Research to Revenue

A Practical Guide to University Start-Ups

By Don Rose, Cam Patterson

Foreword by Herbert W. Boyer, cofounder of Genentech

352 pp., 6.125 x 9.25, 16 figs., 30 tables, appends., notes, index

  • Paperback ISBN: 978-1-4696-7677-7
    Published: January 2023
  • E-book EPUB ISBN: 978-1-4696-2527-0
    Published: January 2016
  • E-book PDF ISBN: 979-8-8908-4863-5
    Published: January 2016

Luther H. Hodges Jr. and Luther H. Hodges Sr. Series on Business, Entrepreneurship, and Public Policy

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University start-ups are unique in the world of business and entrepreneurship, translating research conducted at and owned by universities into market-ready products--a complex process that requires a combination of scientific, technical, legal, business, and financial skills to be successful. Start-ups have the potential to generate revenue for universities, enhance faculty recruitment and retention, create jobs, and create investment opportunities for venture capitalists and entrepreneurs. Research to Revenue presents the first-ever comprehensive guide to understanding, starting, and managing university startups. By systematically describing the process of translating academic research into commercial enterprises, Don Rose and Cam Patterson give a thorough, process-oriented, and practical set of guidelines that cover not only best practices but also common--and avoidable--mistakes. They detail the key factors and components that contribute to a successful start-up, explain what makes university start-ups unique, delineate the steps of building and managing them, and describe how to foster and maintain start-ups at a university. Written for faculty and staff working on campus, tech-transfer officers, university administrators, and venture capitalists unfamiliar with university structures, Research to Revenue ensures that any reader unfamiliar with technology commercialization and entrepreneurship will understand the fundamentals of the process, including intellectual property rights, fund-raising, and business models. This work is an invaluable resource for the successful formation and well-managed operation of university start-ups.

About the Authors

Don Rose is currently a Venture Partner with Hatteras Venture Partners, an early-stage life science investment firm, as well as an entrepreneur-in-residence with Alexandria's Research Triangle Launch Labs.
For more information about Don Rose, visit the Author Page.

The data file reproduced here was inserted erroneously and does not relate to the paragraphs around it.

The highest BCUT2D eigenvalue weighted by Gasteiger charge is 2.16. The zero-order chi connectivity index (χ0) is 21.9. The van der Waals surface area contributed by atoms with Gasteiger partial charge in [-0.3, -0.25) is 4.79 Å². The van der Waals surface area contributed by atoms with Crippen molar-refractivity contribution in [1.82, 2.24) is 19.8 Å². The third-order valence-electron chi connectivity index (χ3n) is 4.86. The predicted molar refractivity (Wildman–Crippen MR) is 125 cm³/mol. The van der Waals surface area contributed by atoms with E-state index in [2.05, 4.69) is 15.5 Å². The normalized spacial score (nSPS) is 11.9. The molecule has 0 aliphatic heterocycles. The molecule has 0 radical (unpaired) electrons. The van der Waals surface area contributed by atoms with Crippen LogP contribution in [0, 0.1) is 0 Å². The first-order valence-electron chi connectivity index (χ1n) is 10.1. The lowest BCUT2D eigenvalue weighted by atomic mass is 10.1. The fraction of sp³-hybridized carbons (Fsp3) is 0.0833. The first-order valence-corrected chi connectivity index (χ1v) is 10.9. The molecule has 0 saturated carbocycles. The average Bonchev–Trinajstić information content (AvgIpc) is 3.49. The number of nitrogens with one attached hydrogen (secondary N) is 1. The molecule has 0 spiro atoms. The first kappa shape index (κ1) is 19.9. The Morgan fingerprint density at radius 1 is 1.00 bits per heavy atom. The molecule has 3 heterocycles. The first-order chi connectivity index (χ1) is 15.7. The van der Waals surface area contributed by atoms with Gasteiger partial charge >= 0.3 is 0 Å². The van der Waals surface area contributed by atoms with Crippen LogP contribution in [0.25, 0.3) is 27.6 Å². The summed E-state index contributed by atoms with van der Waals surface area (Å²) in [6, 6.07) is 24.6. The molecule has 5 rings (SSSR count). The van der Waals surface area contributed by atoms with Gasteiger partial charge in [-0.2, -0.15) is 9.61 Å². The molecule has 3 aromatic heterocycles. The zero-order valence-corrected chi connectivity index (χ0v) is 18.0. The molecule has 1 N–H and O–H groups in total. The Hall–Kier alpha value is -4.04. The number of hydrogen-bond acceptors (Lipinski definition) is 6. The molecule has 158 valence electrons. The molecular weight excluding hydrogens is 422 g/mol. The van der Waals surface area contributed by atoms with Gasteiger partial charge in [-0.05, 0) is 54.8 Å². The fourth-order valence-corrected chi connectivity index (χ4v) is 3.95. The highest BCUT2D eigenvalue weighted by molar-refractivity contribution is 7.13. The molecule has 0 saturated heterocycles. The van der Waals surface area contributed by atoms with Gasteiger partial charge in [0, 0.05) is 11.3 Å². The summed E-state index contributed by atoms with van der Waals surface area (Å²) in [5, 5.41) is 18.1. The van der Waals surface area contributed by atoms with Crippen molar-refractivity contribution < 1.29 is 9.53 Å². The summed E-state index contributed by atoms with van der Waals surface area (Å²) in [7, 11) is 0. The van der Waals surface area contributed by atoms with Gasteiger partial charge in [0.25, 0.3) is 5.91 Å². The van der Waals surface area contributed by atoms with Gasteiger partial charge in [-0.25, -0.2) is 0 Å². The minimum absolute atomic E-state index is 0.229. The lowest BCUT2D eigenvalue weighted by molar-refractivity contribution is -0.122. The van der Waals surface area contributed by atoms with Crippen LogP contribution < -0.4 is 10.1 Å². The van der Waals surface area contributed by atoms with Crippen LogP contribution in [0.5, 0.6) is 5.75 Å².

Cam Patterson serves as chancellor of the University of Arkansas for Medical Sciences.

For more information about Cam Patterson, visit the Author Page.


“Explore[s] the unique facets of university entrepreneurship, from recognizing when theoretical research can result in practical products to managing conflicts of interest between faculty and administrations. A complex and timely topic.” —BizEd

“A solid introduction to the process of commercializing laboratory-discovered innovations through the startup approach.”—Science

"Well-crafted, readable, and quite interesting, this practical primer will guide university inventor-entrepreneurs in navigating the start-up process from disclosure through firm formation and fund raising."--Martin Kenney, University of California, Davis

"Using applicable real-world examples, Don Rose and Cam Patterson elucidate the mechanics of transitioning from academic to applied research. Research to Revenue provides a broad view of the entire enterprise, from initial concepts through successful exits." —Michael Kinch, Washington University in St. Louis

"In Research to Revenue, Rose and Patterson shed light on how universities secure, protect, and commercialize intellectual property, with a heavy emphasis on the start-up approach. Nowhere else is there such a comprehensive practical guide to university start-ups." —David Allen, Tech Launch Arizona

“Don Rose and Cam Patterson have crafted a clear, useful, thorough, readable, objective, and realistic guide to commercializing university research, especially via start-up companies.  It’s a must-read for technology transfer professionals, entrepreneurial faculty members, research administrators, early-stage venture investors, and others involved in this complex but important process.  Perhaps more importantly, as a 28-year practitioner of university technology transfer and commercialization, I highly recommend that university presidents, boards of trustees, and government policy makers focused on innovation-based economic development read this book.”—Mark Crowell, Vice President, Innovation and Economic Development, King Abdullah University of Science and Technology, and past president, Association of University Technology Managers (AUTM)